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Mass gathering medical care refers to the provision of medical services to organized events or venues with relatively large numbers of people in a defined geographic area. Typically, mass gatherings are considered to be events that have at least 1000 people; however, this does not have to be the case.1,2 In fact, large organizations including the World Health Organization and the U.S. Federal Emergency Management Administration do not focus on the number of attendees when defining mass gatherings; rather, they recognize the impact on the surrounding resources.

There are several variables in event and crowd characteristics that may affect patient presentation rates, thus resulting in demands on the event medical staff and larger surrounding system that bear little direct relationship to the number in attendance. Some of these variables include weather conditions, presence of alcohol and/or illicit substances, type of event, violent spectator behavior, and presence of potable water. Further, events that are considered “bounded/focused” (stadium sporting events) are associated with higher patient presentation rates than those considered “unbounded/extended” (parades), likely due to the leakage of patients in the unbounded events into the surrounding healthcare system.3 Event medical directors should also consider the transport to hospital rate from the same or similar previous events when planning their event. In conjunction with the patient presentation rate, the transport to hospital rate can assist in estimating resources needed.4

Table 4-1 lists some of the major factors affecting planning for a mass gathering event. Physical barriers may inhibit easy entry and exit from the site. These barriers can make it difficult to get medical resources into, and to get patients out of, the event location. Reliable communication between medical personnel, event organizers, and outside medical resources is key to a successful medical response. Finally, event planners should consider possible public health threats of widespread communicable disease and the potential for a terrorist attack with explosive or other devices.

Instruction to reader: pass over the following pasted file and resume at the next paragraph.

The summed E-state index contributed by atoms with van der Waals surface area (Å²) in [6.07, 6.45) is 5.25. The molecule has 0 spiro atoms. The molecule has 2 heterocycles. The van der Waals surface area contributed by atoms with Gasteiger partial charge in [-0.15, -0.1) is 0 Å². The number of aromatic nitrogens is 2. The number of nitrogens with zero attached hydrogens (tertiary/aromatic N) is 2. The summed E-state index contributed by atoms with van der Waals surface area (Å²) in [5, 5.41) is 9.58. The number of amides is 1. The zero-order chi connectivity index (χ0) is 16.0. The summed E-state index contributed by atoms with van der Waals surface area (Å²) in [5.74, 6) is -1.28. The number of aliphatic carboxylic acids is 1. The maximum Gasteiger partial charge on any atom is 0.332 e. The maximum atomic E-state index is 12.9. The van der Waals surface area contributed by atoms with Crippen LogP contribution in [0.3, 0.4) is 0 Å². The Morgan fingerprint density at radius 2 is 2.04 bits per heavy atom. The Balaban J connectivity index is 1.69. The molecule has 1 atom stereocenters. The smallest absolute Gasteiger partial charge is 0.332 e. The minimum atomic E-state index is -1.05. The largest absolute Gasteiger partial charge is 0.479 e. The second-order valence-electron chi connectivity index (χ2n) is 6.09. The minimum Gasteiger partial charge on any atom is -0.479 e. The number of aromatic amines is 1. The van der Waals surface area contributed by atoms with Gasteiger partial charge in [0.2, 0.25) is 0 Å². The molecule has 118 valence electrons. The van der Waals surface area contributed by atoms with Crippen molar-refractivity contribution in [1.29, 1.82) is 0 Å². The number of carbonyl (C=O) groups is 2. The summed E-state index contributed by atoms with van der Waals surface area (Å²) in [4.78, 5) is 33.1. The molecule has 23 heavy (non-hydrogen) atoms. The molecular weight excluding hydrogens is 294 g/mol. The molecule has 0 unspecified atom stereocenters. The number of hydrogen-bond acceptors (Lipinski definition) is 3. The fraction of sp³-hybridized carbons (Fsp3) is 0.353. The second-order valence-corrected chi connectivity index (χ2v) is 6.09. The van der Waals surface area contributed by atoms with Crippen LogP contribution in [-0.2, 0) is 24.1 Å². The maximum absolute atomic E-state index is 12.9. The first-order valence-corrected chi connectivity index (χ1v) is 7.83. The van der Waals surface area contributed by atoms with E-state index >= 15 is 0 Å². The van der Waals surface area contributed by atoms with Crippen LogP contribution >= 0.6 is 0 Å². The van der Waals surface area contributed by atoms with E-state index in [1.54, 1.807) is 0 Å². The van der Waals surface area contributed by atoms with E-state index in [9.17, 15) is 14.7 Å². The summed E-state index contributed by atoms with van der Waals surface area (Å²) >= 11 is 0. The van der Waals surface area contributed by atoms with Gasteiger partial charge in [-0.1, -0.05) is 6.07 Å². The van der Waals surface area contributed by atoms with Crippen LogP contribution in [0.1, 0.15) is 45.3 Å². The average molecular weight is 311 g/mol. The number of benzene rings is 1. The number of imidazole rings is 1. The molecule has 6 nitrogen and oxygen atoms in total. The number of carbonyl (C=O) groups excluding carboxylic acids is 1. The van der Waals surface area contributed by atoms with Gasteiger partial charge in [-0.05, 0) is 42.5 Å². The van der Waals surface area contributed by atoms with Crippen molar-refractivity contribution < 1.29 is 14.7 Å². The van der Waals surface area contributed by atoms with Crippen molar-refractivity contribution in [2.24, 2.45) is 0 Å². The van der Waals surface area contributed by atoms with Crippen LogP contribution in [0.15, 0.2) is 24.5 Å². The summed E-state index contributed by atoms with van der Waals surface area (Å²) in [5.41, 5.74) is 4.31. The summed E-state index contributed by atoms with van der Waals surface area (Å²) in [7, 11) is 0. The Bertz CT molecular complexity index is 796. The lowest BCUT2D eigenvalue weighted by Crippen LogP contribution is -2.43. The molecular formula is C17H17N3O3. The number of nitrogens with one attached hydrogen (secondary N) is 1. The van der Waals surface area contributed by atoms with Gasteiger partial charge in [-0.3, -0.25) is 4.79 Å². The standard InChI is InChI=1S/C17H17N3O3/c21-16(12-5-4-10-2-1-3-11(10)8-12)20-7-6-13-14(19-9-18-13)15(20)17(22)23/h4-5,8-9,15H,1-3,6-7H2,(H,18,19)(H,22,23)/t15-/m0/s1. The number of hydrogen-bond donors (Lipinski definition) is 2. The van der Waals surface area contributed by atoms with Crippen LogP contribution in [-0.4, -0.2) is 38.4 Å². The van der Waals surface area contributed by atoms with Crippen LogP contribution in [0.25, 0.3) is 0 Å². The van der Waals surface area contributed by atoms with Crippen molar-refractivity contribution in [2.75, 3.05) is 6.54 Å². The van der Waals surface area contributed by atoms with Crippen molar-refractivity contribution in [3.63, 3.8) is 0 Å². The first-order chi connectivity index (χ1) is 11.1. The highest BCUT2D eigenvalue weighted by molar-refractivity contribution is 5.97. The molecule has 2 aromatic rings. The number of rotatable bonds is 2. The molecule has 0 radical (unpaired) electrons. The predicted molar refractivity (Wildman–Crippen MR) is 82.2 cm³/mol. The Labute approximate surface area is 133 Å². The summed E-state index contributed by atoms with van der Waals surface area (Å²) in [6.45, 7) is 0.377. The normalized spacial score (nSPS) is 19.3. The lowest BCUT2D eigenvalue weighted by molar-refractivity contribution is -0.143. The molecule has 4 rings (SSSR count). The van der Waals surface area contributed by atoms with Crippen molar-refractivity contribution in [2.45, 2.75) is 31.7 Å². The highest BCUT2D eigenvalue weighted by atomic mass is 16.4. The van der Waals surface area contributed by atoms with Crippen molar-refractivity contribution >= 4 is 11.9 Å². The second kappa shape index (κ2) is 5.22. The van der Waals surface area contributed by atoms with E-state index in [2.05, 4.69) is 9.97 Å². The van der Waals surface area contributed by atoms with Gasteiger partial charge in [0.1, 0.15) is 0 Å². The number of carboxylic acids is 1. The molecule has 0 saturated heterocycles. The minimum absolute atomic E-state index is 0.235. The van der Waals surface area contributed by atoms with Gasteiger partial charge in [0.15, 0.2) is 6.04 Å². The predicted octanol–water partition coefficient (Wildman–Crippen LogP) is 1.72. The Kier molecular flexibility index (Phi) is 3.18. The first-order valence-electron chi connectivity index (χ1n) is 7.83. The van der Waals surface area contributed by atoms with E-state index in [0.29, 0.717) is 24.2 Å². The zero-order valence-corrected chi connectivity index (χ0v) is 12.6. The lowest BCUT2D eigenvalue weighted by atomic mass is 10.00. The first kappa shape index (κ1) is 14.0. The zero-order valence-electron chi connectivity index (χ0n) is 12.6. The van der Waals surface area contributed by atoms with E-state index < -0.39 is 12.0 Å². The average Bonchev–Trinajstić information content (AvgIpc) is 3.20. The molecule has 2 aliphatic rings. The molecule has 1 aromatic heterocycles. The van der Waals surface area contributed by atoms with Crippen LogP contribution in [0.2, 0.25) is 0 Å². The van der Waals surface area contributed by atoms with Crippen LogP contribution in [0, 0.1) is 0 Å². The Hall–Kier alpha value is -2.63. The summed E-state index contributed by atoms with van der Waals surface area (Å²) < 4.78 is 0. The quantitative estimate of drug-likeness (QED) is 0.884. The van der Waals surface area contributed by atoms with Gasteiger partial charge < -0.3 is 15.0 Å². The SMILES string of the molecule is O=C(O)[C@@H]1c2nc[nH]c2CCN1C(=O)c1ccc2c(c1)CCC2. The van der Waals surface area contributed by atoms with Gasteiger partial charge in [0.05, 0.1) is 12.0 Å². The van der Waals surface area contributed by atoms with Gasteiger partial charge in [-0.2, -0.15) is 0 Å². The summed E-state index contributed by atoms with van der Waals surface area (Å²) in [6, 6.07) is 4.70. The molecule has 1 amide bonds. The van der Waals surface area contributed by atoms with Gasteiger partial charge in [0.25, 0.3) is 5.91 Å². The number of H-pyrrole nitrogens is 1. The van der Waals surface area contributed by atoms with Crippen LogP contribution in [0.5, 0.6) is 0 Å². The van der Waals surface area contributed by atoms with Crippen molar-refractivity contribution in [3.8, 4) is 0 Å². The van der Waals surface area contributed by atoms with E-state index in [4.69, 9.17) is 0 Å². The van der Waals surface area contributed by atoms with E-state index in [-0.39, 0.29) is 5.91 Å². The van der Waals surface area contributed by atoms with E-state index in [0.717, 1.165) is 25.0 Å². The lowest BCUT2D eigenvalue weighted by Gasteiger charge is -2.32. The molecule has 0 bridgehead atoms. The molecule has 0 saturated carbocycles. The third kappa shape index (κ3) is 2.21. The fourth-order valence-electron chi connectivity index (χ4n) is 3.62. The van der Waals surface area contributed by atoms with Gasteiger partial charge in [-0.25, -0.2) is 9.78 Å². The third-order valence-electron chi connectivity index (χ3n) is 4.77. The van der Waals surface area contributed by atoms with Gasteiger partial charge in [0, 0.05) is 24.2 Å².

TABLE 4-1Factors Affecting Planning for a Mass Gathering Event


The need for mass gathering medical care was first described after two spectators collapsed and died during a University of Nebraska football game in 1965.5 The event organizers were not prepared to manage medical emergencies in the midst of the event, and consequently, when these two patients needed medical care, the organizers were not able to meet the need. Medical directors have become experienced in mass gathering medicine, and case reports are described for sporting events, concerts, expositions, and other large congregations of people.2

One of the largest global gatherings, the Islamic Hajj pilgrimage to Mecca, Saudi Arabia, has required officials to manage threats ...

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